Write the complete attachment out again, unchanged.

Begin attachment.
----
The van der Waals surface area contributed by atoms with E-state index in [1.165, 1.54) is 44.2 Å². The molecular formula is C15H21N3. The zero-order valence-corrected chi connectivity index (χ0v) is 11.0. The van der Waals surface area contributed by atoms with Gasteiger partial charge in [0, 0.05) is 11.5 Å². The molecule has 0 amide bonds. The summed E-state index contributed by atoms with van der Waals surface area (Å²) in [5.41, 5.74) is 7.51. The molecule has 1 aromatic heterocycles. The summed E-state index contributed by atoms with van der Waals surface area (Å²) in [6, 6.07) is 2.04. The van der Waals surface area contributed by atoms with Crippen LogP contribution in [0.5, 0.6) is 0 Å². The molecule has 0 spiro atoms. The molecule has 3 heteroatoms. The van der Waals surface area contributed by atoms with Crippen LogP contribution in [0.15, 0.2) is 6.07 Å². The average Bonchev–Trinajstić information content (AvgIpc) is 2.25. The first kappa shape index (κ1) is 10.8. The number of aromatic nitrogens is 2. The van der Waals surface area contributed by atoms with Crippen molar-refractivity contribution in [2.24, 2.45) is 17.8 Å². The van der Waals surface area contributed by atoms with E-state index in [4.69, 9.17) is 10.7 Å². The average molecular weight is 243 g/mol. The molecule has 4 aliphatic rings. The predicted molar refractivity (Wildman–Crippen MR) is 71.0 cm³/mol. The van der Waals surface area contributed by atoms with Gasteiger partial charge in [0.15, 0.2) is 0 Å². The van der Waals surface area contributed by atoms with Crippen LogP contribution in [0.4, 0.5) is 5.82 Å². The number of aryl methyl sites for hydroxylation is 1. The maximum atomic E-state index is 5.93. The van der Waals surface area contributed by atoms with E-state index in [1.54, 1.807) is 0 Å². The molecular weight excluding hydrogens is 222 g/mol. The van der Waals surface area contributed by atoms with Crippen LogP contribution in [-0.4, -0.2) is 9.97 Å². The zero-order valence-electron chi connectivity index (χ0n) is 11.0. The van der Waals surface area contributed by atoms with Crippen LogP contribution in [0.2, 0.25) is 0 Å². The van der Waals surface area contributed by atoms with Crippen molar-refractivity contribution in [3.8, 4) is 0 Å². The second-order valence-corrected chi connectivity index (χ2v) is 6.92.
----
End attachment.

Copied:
The van der Waals surface area contributed by atoms with E-state index in [1.165, 1.54) is 44.2 Å². The molecular formula is C15H21N3. The zero-order valence-corrected chi connectivity index (χ0v) is 11.0. The van der Waals surface area contributed by atoms with Gasteiger partial charge in [0, 0.05) is 11.5 Å². The molecule has 0 amide bonds. The summed E-state index contributed by atoms with van der Waals surface area (Å²) in [5.41, 5.74) is 7.51. The molecule has 1 aromatic heterocycles. The summed E-state index contributed by atoms with van der Waals surface area (Å²) in [6, 6.07) is 2.04. The van der Waals surface area contributed by atoms with Crippen LogP contribution in [0.5, 0.6) is 0 Å². The molecule has 0 spiro atoms. The molecule has 3 heteroatoms. The van der Waals surface area contributed by atoms with Crippen LogP contribution in [0.15, 0.2) is 6.07 Å². The average Bonchev–Trinajstić information content (AvgIpc) is 2.25. The first kappa shape index (κ1) is 10.8. The number of aromatic nitrogens is 2. The van der Waals surface area contributed by atoms with Crippen molar-refractivity contribution in [2.24, 2.45) is 17.8 Å². The van der Waals surface area contributed by atoms with E-state index in [4.69, 9.17) is 10.7 Å². The average molecular weight is 243 g/mol. The molecule has 4 aliphatic rings. The predicted molar refractivity (Wildman–Crippen MR) is 71.0 cm³/mol. The van der Waals surface area contributed by atoms with Gasteiger partial charge in [0.15, 0.2) is 0 Å². The van der Waals surface area contributed by atoms with Crippen LogP contribution in [0.4, 0.5) is 5.82 Å². The number of aryl methyl sites for hydroxylation is 1. The maximum atomic E-state index is 5.93. The van der Waals surface area contributed by atoms with E-state index in [1.54, 1.807) is 0 Å². The molecular weight excluding hydrogens is 222 g/mol. The van der Waals surface area contributed by atoms with Crippen LogP contribution in [-0.4, -0.2) is 9.97 Å². The zero-order valence-electron chi connectivity index (χ0n) is 11.0. The van der Waals surface area contributed by atoms with Crippen LogP contribution in [0.2, 0.25) is 0 Å². The van der Waals surface area contributed by atoms with Crippen molar-refractivity contribution in [3.8, 4) is 0 Å². The second-order valence-corrected chi connectivity index (χ2v) is 6.92.